John Kass

I wasn't eager about seeing "Lone Survivor," the new film about four U.S. Navy SEALs forced to fight a terrible and heroic battle against the Taliban in Afghanistan.

What worried me was that it would turn out to be a typical Hollywood war movie, with archetypal characters (the city kid, the cynic, the country boy, etc.) and some kind of big speech at the climax.

But it wasn't a typical Hollywood war movie. It is about morality and the cost and a mission gone wrong. And I'm glad I saw it.

One of the good things about "Lone Survivor" is that there isn't a big rousing speech from the star. Instead, there was a short line. But it seized me and I just can't shake it. It is delivered on the bloody mountain, a request from one wounded SEAL to another, asking, simply, that a message be sent to his wife:

"If I die I want you to make sure that Cindy knows how much I love her, and that I died with my brothers with a full ... heart."

When the movie had finished, as the credits rolled, many of us in the theater sat still and stayed that way, thinking of what we'd just seen. On screen, there were photos of the actual SEALs and helicopter pilots and other soldiers who died in that fight.

You see them with their wives, with their kids, you read their names.

The film is leading at the box office, but that's not a reason to see it. If nothing else, "Lone Survivor" serves America by confronting us -- and the political class -- with what America is desperately trying to avoid and forget.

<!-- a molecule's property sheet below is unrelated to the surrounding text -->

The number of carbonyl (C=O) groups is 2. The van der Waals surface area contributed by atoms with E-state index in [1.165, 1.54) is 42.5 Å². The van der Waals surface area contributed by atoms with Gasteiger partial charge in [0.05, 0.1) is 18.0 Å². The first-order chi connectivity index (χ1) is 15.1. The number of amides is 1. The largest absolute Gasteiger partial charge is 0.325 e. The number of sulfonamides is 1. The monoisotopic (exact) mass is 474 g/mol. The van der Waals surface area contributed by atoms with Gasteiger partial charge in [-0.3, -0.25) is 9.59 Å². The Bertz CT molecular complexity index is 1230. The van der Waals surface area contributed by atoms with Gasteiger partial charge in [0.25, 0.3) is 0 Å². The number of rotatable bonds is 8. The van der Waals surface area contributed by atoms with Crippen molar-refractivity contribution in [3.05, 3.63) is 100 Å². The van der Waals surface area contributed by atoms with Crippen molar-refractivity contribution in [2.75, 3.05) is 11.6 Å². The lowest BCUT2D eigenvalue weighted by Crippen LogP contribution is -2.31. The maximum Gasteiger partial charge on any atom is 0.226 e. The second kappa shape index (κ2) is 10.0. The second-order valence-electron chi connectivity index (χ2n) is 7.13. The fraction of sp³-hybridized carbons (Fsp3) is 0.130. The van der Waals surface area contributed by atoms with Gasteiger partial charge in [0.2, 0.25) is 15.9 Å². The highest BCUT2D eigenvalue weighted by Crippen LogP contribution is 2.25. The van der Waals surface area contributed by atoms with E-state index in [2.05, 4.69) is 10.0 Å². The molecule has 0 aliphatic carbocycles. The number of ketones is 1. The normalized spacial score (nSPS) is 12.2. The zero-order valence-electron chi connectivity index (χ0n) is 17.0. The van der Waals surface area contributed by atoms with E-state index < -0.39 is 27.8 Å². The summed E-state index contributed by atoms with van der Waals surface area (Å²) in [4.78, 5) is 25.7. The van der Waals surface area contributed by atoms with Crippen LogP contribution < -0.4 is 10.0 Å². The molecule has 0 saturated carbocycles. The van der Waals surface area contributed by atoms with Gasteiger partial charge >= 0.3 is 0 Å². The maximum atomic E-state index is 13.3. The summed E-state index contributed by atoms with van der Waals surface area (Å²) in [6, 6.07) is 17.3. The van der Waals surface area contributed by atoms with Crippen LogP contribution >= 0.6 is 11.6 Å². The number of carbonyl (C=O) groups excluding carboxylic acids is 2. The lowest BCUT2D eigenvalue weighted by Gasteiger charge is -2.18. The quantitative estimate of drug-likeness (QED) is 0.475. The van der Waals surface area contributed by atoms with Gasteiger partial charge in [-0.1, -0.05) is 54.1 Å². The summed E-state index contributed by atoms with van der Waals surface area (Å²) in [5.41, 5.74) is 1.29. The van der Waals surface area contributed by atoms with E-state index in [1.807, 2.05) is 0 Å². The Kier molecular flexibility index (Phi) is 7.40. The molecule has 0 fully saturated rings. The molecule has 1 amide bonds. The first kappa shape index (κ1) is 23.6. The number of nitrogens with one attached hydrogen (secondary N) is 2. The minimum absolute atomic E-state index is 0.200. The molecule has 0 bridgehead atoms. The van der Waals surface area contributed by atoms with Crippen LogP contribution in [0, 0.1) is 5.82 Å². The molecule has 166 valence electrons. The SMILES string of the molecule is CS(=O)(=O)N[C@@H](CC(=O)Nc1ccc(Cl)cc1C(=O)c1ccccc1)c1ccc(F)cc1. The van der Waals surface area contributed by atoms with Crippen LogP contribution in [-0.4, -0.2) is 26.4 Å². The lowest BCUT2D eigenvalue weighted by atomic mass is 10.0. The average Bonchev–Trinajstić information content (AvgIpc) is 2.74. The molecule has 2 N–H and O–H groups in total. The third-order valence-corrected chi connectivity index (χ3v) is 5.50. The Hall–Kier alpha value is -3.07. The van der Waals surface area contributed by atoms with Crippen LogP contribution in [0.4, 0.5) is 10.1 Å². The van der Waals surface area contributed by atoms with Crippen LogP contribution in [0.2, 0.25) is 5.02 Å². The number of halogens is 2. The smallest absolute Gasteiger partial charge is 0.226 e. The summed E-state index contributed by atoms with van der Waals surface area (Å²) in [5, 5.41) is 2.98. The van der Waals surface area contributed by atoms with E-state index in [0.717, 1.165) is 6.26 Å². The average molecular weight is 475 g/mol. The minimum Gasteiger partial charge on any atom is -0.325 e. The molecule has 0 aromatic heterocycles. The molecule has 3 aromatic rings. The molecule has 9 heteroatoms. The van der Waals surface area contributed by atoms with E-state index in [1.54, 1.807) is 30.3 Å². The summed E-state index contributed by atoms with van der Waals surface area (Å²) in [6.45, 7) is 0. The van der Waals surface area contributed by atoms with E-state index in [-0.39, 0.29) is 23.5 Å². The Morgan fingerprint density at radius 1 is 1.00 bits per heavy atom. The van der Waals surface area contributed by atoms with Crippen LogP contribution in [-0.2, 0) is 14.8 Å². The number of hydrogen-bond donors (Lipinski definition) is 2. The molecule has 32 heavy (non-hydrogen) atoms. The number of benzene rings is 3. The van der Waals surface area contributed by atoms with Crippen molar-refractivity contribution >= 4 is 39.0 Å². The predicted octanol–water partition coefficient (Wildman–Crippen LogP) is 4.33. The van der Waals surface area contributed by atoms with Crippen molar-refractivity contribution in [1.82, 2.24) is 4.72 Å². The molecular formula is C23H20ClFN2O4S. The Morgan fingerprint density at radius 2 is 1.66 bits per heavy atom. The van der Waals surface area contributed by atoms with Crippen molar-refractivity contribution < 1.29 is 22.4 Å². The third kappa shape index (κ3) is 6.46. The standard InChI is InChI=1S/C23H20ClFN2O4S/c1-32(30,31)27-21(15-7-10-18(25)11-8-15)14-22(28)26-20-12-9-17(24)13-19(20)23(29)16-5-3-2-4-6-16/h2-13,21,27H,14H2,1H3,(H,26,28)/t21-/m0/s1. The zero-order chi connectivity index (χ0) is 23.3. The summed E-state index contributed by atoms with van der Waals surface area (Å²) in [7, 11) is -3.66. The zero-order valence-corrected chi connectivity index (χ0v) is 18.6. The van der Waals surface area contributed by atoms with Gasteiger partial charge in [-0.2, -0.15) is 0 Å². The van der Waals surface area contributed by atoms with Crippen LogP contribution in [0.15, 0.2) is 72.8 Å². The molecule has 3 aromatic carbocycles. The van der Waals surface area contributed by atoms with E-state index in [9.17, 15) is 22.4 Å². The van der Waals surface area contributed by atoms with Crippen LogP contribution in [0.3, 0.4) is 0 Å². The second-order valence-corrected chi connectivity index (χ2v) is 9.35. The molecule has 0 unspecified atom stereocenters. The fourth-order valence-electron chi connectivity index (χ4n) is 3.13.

The 9/11 terrorist attacks were long ago. And the advantage once held by the political class, talking about duty as if they understood it, is long gone. They don't make speeches about war. President Barack Obama remains stubbornly ambiguous at best about the other 9/11, about those other former SEALs who were left to die on the rooftops of Benghazi on Sept. 11, 2012.

Here's the thing: America sends our people into bad places, into Afghanistan, Iraq, Libya and elsewhere. So we owe them. The very least we owe them is consideration.

Like many of you, I'd heard the buzz about "Lone Survivor," with some early reviews talking about the realism, although how the hell would they know? Realism in a war movie? My father had an answer when we'd ask him to watch a war movie on TV.

"Put on Bob Hope," he'd say, mentioning a comedian of another age.

My father spent almost a decade fighting, first in World War II, in the Albanian mountains in the snow against the Italians and the Germans. He survived the Nazi occupation when the Germans forced starvation of Athens. Then came more fighting in the terrible civil war against the communist guerrillas in Greece.